In this 2018 file photo, Gov. Ralph Northam and Sen. Chap Petersen, (D-Fairfax City), left, spoke at a news conference at the Redskins Training Center in Richmond.

A Democratic senator from Northern Virginia on Friday broke with his caucus and called for Gov. Ralph Northam to remain in office amid a scandal that started with a racist photo in Northam's medical school yearbook.

Sen. Chap Petersen, D-Fairfax City, said in a news release he won't call for Lt. Gov. Justin Fairfax, Attorney General Mark Herring or anyone else to resign "until it is obvious that they have committed a crime in office or their ability to serve is irredeemably compromised."

Petersen said the photo in Northam's yearbook "truly shocked the conscience," but said he chose to wait a week and talk to friends and constituents before making a statement about Northam. He held a town hall meeting at the largest African-American church in his district, First Baptist of Vienna.

On Friday, Feb. 1, Northam admitted he was in the Eastern Virginia Medical School yearbook photo, which showed one man wearing blackface and another man wearing Ku Klux Klan garb. But the next day, he said he was sure he was not in the photo. He said he had dressed in blackface at another point in 1984 to play Michael Jackson in a dance contest.

Northam's scandal was followed in a surreal week by a sexual assault allegation against Fairfax, which the lieutenant governor denies, and then an admission from Attorney General Mark Herring that he wore blackface at a college party to portray a rapper.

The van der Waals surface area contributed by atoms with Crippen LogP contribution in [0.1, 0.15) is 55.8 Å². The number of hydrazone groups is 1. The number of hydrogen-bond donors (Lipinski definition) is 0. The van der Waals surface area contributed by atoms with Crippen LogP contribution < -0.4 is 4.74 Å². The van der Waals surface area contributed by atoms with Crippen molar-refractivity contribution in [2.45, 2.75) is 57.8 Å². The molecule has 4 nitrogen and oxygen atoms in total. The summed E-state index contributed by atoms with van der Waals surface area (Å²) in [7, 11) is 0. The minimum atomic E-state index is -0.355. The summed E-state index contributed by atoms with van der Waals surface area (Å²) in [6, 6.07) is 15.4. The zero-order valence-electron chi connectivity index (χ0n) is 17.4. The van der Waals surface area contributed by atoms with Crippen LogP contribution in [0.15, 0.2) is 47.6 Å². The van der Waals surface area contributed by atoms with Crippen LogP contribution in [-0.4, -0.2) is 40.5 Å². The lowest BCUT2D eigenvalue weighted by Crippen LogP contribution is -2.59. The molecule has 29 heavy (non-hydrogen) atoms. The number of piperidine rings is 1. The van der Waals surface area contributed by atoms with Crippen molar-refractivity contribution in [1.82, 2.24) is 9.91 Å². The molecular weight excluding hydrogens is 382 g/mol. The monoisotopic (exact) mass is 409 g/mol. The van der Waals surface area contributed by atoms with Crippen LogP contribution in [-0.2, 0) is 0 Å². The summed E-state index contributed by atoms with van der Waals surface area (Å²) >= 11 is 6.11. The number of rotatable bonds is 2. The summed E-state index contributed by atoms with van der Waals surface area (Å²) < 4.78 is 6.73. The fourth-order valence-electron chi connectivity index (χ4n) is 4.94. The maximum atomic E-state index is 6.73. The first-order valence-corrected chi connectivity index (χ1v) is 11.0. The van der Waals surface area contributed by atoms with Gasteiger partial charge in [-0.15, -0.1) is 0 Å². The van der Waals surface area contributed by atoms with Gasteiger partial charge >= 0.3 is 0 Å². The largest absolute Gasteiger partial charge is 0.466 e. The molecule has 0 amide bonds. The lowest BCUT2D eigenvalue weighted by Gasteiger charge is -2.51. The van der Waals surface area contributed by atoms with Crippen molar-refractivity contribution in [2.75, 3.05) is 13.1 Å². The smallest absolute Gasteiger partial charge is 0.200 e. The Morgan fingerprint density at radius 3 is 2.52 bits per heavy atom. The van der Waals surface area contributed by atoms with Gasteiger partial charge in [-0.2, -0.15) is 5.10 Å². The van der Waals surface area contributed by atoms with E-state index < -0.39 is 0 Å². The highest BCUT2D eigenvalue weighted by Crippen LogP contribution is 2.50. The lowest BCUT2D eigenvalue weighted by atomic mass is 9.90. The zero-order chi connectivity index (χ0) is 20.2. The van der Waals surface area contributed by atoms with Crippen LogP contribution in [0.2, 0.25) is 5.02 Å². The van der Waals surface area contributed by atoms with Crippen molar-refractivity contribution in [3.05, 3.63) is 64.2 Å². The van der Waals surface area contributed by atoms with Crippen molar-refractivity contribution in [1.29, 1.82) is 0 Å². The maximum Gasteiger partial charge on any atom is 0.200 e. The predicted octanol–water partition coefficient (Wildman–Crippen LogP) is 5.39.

While virtually every major elected Democrat in Virginia, including Sens. Tim Kaine and Mark Warner, called for Northam to resign, they did not call for Herring to resign.

On Thursday, The Virginian-Pilot reported that Senate Republican Majority Leader Tommy Norment  was the managing editor of a 1968 yearbook at publicly funded Virginia Military Institute that included racist photos and slurs, including blackface. Norment responded by saying the use of blackface is horrible and he condemned it and could not associate himself with every photo and entry in the yearbook.

Petersen said in the statement that he will push his colleagues in the House and Senate to shift focus back to legislative priorities, and said the scandals could be used as "restorative justice."

"I recognize that my conclusions may not be popular and may be in the minority," Petersen said. "I am comfortable with that fact and fully accept any consequences."

On Feb. 1, the day Northam said he was in the yearbook photo and apologized, the Senate Democratic Caucus said in a statement that "with heavy hearts" they were asking him to step down.

“After seeing the yearbook pictures that surfaced of Governor Northam today, we were shocked, saddened and offended. Virginia has a complicated racial history and past, and those pictures certainly reflect that," the caucus statement said.

The next day, a caucus statement said Democratic senators were standing with the Virginia Legislative Black Caucus in continuing the call for Northam to resign.

“Regardless of personal relationships with Governor Northam, his past and recent actions have led to pain and a loss of trust with Virginians," the caucus statement said. "He is no longer the best person to lead our state through the healing process. We feel it is in the best interest of the commonwealth that he resign."

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